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Japan's Nikkei hits over 2-week low following Wall Street's slide

TOKYO, June 13 (Reuters) - Japan's Nikkei share average hit a more than two-week low on Monday, after a bigger-than-expected U.S. inflation spike in May sent Wall Street sharply lower on the weekend.

By 0219 GMT, the Nikkei index fell 2.8% to 27,042.99, its lowest level since May 27.

The broader Topix lost 2.14% to 1,901.55.

U.S. stocks posted their biggest weekly drop since January on Friday and ended sharply lower on the day, as a steeper-than-expected rise in U.S. consumer prices in May fuelled fears of more aggressive interest rate hikes by the Federal Reserve.

"Investors were concerned that ongoing inflation is more persistent than they had expected and global central banks would have to take tighter measures to contain it," said Ikuo Mitsui, fund manager at Aizawa Securities.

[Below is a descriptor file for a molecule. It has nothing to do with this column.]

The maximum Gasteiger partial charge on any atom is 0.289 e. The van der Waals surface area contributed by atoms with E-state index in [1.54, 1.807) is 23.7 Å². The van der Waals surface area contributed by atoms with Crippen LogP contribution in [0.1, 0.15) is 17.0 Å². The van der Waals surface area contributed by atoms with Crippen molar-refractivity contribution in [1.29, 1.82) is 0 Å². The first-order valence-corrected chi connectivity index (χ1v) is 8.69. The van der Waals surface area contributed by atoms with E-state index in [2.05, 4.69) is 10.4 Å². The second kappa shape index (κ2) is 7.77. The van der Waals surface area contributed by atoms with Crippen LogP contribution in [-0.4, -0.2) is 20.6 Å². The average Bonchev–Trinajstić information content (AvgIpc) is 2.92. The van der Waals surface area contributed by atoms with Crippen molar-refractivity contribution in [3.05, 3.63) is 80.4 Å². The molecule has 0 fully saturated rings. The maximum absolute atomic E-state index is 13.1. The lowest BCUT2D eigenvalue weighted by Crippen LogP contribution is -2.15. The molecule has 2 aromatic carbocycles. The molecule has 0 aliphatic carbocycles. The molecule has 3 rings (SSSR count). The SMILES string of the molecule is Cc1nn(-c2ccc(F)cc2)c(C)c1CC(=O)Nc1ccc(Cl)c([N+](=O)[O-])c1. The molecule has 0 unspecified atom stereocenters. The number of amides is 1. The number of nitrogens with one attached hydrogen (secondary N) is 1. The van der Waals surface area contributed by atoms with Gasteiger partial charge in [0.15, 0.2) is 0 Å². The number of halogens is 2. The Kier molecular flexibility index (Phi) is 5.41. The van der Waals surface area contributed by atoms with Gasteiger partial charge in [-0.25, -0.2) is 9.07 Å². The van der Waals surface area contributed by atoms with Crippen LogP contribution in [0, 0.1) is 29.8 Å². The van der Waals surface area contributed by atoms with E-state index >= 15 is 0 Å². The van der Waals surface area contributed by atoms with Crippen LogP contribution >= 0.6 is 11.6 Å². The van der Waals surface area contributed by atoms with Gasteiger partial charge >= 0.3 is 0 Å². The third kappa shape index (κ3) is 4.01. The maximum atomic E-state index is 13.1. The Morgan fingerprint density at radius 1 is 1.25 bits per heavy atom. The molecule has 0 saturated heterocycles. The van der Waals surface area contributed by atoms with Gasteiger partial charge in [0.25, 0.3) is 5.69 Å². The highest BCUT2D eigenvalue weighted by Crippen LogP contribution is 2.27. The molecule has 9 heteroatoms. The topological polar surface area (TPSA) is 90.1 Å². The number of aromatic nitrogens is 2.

The Nikkei, however, held on to the key psychological level of 27,000 in early trade on Monday.

"Japan has some positive cues and its fundamentals are relatively firm, with reopening of the economy and the weakened yen," Mitsui said.

Chip-making equipment maker Tokyo Electron (TOELF) fell 3.93% and was the biggest drag on Nikkei, followed by technology investors SoftBank Group (SFTBF), which slipped 4.78%. Air-conditioner maker Daikin Industries (DKILF) lost 3.85% and a robot maker Fanuc (FANUF) fell 3.8%.

Bucking the trend, Kansai Electric rose 3.26% and was the top gainer on Nikkei after the nuclear power plant operator said it would restart a reactor in August, two months ahead of its previous plan.

Department store chain Takashimaya (TKSHF) rose 1.18% and rival Isetan Mitsukoshi Holdings (IMHDF) gained 0.35%, as Japan eases restrictions on overseas travellers.

There were 16 advancers on the Nikkei index, against 205 decliners. (Reporting by Junko Fujita; Editing by Rashmi Aich)

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